9th Conference European Sociological Association

RN19 Sociology of Professions

2009-09-05 11:00:00 2009-09-05 12:30:00 Saturday, 5 September 11:00 - 12:30 Rethinking Social Inequalities and Professions: Gender, Ethnicity and Class Building I, Auditório 2

Small fraction jobs - is that what women health care workers want?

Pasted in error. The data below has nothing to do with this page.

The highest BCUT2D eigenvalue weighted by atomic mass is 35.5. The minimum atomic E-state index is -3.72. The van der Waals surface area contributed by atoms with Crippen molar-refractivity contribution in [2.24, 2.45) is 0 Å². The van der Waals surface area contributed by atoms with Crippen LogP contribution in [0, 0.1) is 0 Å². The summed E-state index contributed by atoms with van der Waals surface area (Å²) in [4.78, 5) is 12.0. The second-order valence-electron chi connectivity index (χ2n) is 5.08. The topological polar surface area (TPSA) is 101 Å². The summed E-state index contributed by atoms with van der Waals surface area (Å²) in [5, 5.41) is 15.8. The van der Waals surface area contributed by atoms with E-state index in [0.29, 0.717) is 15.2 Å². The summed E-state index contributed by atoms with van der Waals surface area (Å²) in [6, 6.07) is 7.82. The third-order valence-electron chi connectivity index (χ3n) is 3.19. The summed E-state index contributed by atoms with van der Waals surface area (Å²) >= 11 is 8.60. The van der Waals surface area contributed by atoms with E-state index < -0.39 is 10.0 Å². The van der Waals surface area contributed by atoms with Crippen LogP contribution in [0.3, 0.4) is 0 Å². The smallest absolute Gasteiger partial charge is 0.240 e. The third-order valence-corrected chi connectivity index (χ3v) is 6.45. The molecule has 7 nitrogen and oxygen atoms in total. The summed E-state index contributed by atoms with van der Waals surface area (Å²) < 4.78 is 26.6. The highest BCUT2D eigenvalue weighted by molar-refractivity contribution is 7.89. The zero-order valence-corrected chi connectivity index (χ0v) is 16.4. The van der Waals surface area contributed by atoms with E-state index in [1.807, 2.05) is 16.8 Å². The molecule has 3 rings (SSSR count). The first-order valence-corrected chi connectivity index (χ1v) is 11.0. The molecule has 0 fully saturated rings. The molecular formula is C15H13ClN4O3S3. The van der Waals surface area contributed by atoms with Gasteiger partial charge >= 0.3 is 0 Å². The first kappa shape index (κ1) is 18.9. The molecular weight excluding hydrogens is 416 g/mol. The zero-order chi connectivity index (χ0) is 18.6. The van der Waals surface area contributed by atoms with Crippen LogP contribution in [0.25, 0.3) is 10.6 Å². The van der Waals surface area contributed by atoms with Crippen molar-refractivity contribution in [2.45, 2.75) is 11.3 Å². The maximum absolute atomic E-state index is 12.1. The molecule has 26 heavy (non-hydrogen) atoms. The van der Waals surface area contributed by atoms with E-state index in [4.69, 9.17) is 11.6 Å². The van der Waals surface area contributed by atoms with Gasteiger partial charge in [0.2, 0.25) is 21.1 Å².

Welfare services continue for the most part to be provided and organized within a national frame. The disproportionate participation of women in this field clearly suggests the consistency of gender in the professional process, and likewise, the economic and cultural positioning of paid caring work suggests the significance of class and ethnicity in this field. In the Norwegian context part time is the overall working structure, occurring in a most diversified pattern consisting of small, fractioned positions, spanning from 2,1 per cent of a full position to 4,8, 11,5, 17,2 etc, up to 70 or 80 per cent. Moreover, the recent trend is an extensive and increasing use of short term temporaries, also in fractioned positions. A full time fixed position seems hard to achieve. The social construction of a care worker is s a part time female with actual or potential family obligations - hence part time work is her favored option. This paper addresses the tension between women´s assumed preferences and the institutional practices of using part time workers. Should this practice be understood mainly as a mutual adjustment to gendered, social and cultural expectations, or does it rather reflect the needs of institutions at the expense of the preferences of many women? A new concept, involuntary part time work has emerged in the Norwegian discourse, which also challenges conventional explanations of women´s work. Furthermore, the working pattern seems to be related to professional positions, social class and ethnicity. Working class women are more exposed than nurses to work in very small fractions, and women and men of ethnic minorities who enter this field in increasing numbers, even more so. The paper first gives an overview of the present situation in Norway (which differs dramatically from the other Nordic countries), then goes on to analyses gendered implications of various law regulations regarding working hours, and finally examines the political rhetoric´s regarding women´s professional work in this sector.